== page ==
In the past there were two key ways to get the best interest rate. Firstly, borrow lots of money, or secondly shop around. Debt was readily available, banks had appetite to grow, and we were going through a wave of land use change and intensification that allowed for lots of money to be lent out on as yet unproven scenarios.
Bank margins were low, liquidity cost was non existent, and competition was strong. Even 0.10% felt like a big gap even though interest rates were north of 7% for a long time!
Fast forward to today, and a lot has changed. We've been through a couple of global shocks, we've had increased regulatory intervention, we've got an agri banking sector that now needs to see commercial level returns. As a result of this, lending appetite is pretty flat. All of these factors have emboldened the banks to lift margins, have tougher conversations with their clients, and ultimately be less concerned about whether a client stays or goes.
So cheap debt is gone?
Nope. Rates are at historically low levels, you're probably paying a lot less than you were 5 years ago, but the range is now huge. At NZAB we deal with a large chunk of NZ Agri Lending, and we see rates on a daily basis between 3% - 6%. 'Risk Based' pricing is being adhered to in most cases. So what do you do?
You need to know how the bank views your risk!
Many farmers are unaware of the drivers of their interest rate and how to manage these. That can have a huge impact on the bottom line.
How big an impact?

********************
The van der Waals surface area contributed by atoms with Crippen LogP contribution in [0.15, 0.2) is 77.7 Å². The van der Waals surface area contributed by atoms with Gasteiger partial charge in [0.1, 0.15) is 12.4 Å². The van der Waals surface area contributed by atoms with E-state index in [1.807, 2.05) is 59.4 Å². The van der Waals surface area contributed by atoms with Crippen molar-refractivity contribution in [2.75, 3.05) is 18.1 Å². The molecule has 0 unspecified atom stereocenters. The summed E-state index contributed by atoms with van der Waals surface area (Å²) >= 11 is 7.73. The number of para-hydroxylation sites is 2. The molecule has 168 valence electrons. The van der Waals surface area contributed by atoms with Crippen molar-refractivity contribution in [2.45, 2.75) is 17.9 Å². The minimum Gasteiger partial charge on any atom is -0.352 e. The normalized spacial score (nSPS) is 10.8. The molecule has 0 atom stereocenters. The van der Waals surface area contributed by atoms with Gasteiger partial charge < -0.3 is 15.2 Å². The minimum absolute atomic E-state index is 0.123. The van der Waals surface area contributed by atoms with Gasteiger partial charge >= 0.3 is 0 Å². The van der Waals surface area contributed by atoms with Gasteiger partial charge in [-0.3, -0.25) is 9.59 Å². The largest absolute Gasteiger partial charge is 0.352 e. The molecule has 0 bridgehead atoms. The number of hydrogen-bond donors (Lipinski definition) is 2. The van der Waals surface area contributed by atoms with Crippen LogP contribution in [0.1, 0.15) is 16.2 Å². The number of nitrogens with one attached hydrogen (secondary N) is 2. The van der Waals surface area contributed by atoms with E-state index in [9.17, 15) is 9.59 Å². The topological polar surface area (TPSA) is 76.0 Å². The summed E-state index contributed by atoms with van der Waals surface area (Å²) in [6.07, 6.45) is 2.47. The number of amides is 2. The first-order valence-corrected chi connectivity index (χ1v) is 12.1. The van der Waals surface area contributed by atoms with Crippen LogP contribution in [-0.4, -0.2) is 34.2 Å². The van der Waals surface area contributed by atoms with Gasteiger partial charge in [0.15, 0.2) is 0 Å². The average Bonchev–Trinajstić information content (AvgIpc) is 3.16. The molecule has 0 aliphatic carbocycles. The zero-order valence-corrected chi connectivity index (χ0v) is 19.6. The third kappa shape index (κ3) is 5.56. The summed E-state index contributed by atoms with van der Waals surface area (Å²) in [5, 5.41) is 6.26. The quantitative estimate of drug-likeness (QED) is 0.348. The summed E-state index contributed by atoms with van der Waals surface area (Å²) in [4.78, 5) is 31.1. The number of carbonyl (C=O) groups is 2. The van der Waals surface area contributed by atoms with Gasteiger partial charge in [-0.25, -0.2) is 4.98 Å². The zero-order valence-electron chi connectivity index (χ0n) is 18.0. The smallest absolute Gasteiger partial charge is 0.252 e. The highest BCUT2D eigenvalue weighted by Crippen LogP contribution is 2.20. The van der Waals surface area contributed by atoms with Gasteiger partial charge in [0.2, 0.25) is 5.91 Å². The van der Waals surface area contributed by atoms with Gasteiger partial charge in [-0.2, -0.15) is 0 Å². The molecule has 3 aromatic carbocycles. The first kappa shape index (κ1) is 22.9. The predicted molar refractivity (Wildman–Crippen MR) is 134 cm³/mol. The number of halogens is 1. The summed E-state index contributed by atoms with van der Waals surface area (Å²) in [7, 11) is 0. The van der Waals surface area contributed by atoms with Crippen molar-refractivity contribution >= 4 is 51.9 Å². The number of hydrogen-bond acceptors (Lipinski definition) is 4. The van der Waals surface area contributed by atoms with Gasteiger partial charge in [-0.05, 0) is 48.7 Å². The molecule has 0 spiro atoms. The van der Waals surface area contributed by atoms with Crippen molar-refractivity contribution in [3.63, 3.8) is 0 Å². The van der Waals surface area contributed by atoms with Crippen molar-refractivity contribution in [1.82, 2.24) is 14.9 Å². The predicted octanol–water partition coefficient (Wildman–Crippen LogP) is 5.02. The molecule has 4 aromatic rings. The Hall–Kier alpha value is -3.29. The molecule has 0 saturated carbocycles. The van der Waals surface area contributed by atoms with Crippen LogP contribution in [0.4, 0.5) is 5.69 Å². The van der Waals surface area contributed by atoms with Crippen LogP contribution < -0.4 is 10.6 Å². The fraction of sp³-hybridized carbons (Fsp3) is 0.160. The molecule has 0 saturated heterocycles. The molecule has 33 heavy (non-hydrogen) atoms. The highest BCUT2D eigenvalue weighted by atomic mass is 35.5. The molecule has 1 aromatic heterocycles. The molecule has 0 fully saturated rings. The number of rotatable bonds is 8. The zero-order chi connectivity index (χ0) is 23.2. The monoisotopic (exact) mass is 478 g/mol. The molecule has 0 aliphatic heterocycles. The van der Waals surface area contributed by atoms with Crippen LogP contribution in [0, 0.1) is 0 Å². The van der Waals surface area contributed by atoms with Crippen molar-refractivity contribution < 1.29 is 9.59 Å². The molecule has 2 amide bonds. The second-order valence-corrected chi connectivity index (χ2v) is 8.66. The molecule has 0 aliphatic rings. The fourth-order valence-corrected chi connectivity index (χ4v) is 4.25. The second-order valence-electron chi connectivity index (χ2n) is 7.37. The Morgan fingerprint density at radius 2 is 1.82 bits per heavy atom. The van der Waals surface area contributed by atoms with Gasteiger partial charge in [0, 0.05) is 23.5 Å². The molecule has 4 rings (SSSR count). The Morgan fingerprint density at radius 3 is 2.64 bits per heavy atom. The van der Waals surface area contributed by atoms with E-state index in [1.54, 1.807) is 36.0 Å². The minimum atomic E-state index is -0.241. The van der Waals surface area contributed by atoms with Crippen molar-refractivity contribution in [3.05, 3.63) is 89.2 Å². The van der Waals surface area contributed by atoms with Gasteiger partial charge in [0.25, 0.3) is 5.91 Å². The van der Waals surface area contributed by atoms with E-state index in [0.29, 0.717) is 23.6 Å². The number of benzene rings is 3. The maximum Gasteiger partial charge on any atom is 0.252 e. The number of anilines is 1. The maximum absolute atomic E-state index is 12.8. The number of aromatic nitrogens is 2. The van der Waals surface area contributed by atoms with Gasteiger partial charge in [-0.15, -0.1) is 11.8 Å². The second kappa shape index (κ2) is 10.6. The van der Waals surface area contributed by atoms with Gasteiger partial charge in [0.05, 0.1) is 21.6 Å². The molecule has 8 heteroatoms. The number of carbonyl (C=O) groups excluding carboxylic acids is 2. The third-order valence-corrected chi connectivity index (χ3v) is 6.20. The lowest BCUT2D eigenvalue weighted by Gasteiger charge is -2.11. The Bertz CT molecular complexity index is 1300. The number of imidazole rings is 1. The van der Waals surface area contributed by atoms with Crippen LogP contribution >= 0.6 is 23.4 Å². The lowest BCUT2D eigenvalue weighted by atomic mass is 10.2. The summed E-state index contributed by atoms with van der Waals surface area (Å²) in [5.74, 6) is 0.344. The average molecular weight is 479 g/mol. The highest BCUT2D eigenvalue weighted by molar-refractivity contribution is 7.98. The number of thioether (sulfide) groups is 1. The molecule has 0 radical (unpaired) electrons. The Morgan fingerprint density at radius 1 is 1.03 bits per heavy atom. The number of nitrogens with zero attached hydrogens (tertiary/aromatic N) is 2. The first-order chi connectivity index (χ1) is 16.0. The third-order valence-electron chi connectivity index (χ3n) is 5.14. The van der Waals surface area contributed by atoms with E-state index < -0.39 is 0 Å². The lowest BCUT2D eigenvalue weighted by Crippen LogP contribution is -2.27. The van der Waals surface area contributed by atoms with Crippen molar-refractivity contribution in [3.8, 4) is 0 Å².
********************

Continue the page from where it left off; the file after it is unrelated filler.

A change in interest rates causes one of the single biggest impacts on profit, positive or negative, and the example below illustrates this.
This bar graph looks at a typical (Average Debt) dairy farm, with the same cost structure and same level of debt in each scenario, but at different interest rates. With each increase or decrease in interest rate, by just 0.5%, that translates to an impact on profit of more than 20%.
To put this in context:
It’s the same as producing an extra 200kg of milk solids per hectare on a dairy farm, or on a cropping farm it’s the equivalent of growing an extra 1.5T of wheat per hectare.
Is that easy to do?
Given the significant impact on profit of such a small change, how much of your interest rate outcome is left to chance?
You can get what you deserve, but you can't do it without understanding why you aren't already getting the best deal. You also can't do it with out being prepared to make positive changes for the long term!
What have my recent meetings with the bank been like? Are they asking me what I want to do, or are they telling me what they need me to do?
Am I presenting a plan to the bank that I know can be met? Do I know what I will do if things change? Can I actually stick to it?
Do I know what the key parameters are that my bank look for and how I stack up against these?
Do I have a business with high enough quality where I could bank anywhere I want to?
Am I actually presenting all of this to the bank in a way that they understand, and leaves nothing to chance?
Challenging questions I know, especially because you're most likely not a farmer because you like banking..
You don’t need to be experts in this area, but you do need experts in this area!
We make it our mission to get what farmers deserve. Let us do what we do best so you can keep your time and energy focused on what you do best.